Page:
There was an interesting debate on the subject of dumb luck this week on PA. I think we all learned something. I for one now accept that when I say we as Arsenal fans were phenomenally lucky to have seen Arsène Wenger arrive at Highbury all those years ago, his arrival actually came about as the result of a chain reaction of deliberate decisions and events both predictable and controllable. When I say that we have been cursed over many years with unbelievably bad luck in the number and type of injuries suffered, I accept that the injuries are explicable and merely savagely coincidental rather than quantifiably unlucky.
All of that notwithstanding, no matter how explicable the minute alterations made to the universe which all together add up to create an unwelcome event, I still call it bad luck. Just as I call it good luck when we score a goal which from certain angles might look to have been offside. So if my flagrant abuse of physics and the laws of causality don’t offend you too much then please read on. Otherwise can I recommend maybe a book or a magazine instead. Perhaps listen to some music while tidying the kitchen. I don’t want my words to upset anyone.
You see I believe it was the most outrageous stroke of good fortune that Arsene Wenger persuaded Mesut Özil to come to Arsenal. I think we are lucky Aaron Ramsey showed the good sense not to choose Man United when he had the chance and the fact that we signed Petr Čech just as Chelsea’s keeper was about to get crocked is as lucky a thing to have happened as any other in many a long year. Someone certainly burned the right offering to the gods that day.
Despite these strokes of happy chance and the way they’ve started to bear fruit for us this season there is another player who has been on my mind lately. Not the luckiest when it has come to getting a kick in the first team but a lad who has shown himself willing to work his way into contention for a starting place and who, in our ‘make or break’ encounter with Zagreb was simply brilliant.
The swagger in Joel Campbell’s play on Tuesday evening was evident almost from the kick off. He set up two clear chances with vision and panache and a fair slice of technique within the first 11 minutes. For the first he intercepts a loose ball in the area while surrounded by five Zagreb defenders and plays it calmly out to Hector Bellerin. He drifts wide and holds a good position as the defence are dragged infield by a mazy Cazorla run. Mesut Özil who sees things human eyes don’t even realise exist can’t resist Campbell lurking in ten yards of space and drills a precision pass to his feet which the Costa Rican controls with the outside of his left foot, two touches as he runs forward are followed by a swift step over and then he eases the ball wide with his right foot before pickling out Santi Cazorla with an exquisite pull back which the Spaniard balloons over the bar – his unwelcome speciality these days.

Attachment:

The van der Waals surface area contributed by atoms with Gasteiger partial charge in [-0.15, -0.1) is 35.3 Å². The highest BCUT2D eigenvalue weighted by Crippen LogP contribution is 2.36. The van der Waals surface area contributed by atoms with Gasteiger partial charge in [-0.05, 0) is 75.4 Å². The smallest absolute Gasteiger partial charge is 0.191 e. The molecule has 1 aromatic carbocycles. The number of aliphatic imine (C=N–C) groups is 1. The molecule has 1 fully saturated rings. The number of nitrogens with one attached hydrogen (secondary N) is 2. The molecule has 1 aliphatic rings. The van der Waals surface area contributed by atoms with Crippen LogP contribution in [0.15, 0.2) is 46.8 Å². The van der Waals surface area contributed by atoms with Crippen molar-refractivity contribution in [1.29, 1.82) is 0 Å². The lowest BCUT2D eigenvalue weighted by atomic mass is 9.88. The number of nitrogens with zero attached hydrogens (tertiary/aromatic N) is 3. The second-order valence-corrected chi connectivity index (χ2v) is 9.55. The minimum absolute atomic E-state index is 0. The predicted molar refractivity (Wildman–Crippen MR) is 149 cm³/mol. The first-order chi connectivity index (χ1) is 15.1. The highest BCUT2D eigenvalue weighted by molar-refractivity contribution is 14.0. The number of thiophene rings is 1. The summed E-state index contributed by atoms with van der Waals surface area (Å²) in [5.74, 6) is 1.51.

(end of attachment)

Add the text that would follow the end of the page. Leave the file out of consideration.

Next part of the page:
Campbell of two or three games ago might have tried to score in the crowded penalty area when the ball first fell to him, might have wanted to be certain of his control and so shifted to his left foot rather than risking his weaker right and might have lofted a hopeful cross to no one in particular. But now that he has been given a few games and his confidence is growing we got to see why Arsène liked the lad in the first place. Aren’t we lucky?
The second chance came about through a combination of positioning, skill, control, strength and vision and the confidence to link with the great Mesut Özil. His pass to Alexis deserved far better as the Chilean hesitated when one might have expected him to shoot. Only eleven minutes on the clock and we saw that we have a player on our hands. I hear you say ‘So what Stew? Should Aaron or Oxlade-Chamberlain boot him straight out of the side then he won’t be getting the chance to show us again any time soon.’